The last five years (current year is 2022) were very productive for the cooperation between the Norwegian and Ukrainian energy sectors. Norwegian companies were among the biggest investors in the Ukrainian renewable energy sector, reaching 20% of all FDIs to Ukraine in 2019 and 2020. Overall Norwegian companies invested in Ukraine around 10 billion NOK in solar and wind parks. In 2020 renewable energy in Ukraine almost reached the target of 11% share of total energy consumption according to the “Energy Strategy of Ukraine until 2035” which was expected renewable energy to account for 25% of Ukraine’s energy needs by 2035.

Last year, Ukraine started also with the help of several Norwegian service companies shooting seismic on the Black Sea. Ukraine remains very much dependent on the import of gas since 1/3 of all gas consumption in Ukraine is covered by import. This is something that Ukraine works hard on by enforcing energy saving measures, diversification of energy mix and increasing its own gas extraction. We assume that most likely Ukraine will continue the same path with somewhat decreased targets for renewables and reduced gas consumption.

Since Russian full-scale invasion of Ukraine this February the energy situation in Ukraine is changing rapidly. As of today approximately 600,000 consumers all over Ukraine do not have access to electricity and 200,000 consumers remain without gas supply due to the damaged infrastructure as a result of the Russian war against Ukraine. At the same time Ukraine managed in a very short term to get connected to the EU grid and ensure the stability of the interconnected network. In June this year pilot volume of electricity exports to the EU countries will be determined.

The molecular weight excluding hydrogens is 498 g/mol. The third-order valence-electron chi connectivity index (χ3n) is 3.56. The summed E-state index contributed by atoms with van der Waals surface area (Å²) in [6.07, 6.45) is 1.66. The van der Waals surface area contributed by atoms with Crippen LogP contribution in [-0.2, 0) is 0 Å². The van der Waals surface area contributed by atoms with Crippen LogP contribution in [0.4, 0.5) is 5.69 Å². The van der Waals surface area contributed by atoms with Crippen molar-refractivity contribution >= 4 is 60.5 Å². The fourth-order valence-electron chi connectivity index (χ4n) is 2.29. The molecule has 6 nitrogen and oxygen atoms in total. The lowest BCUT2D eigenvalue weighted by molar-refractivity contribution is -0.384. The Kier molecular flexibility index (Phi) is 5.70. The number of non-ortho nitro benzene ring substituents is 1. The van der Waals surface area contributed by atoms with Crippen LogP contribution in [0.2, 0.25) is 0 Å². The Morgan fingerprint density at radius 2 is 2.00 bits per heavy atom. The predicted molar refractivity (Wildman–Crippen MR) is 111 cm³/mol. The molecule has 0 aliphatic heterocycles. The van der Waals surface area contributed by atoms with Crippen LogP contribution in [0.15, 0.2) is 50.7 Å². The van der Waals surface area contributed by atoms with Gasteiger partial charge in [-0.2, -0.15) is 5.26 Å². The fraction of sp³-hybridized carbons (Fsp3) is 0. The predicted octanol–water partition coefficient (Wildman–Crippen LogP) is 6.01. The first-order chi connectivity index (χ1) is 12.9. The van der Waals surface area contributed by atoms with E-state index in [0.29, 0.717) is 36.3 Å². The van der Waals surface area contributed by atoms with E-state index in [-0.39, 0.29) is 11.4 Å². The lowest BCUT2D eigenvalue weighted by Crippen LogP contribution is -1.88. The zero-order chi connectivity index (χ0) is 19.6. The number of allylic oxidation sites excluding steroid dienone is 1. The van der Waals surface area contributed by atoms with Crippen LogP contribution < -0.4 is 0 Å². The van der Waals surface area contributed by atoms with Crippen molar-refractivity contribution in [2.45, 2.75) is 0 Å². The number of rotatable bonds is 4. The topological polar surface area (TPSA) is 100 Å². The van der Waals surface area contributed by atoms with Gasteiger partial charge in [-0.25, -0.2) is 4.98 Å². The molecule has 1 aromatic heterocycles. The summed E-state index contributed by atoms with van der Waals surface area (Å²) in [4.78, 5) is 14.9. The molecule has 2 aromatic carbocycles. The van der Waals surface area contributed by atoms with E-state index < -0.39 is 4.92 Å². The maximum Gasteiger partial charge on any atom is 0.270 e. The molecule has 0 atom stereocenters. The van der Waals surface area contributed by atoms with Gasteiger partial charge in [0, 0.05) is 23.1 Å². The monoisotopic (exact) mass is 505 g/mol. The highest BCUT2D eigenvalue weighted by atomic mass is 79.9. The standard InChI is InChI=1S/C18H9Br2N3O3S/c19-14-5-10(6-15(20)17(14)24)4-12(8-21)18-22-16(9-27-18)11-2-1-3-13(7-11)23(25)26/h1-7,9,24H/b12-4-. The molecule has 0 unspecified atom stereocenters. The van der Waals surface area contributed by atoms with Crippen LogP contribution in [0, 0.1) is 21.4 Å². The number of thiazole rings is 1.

The whole picture of the damages to the Ukrainian energy system is difficult to estimate at this point. However, it is clear already now that Ukraine will go into a huge rebuilding process where new energy infrastructure and energy production facilities will be very much needed. The investment climate of Ukraine will remain insecure in the nearest future therefore NUCC is in dialogue with The Norwegian Ministry of Trade about the role of Eksfin (Export Finance Norway) regarding the risks involved in doing business during wartime and Norfund for setting Ukraine on their mandate for future investments together with private business actors and share the risks.

NUCC urges Norwegian companies that would like to do business in/with Ukraine in either sector to apply for membership in NUCC and to get access to the unique network with extensive knowledge and experience of doing business between our two countries.


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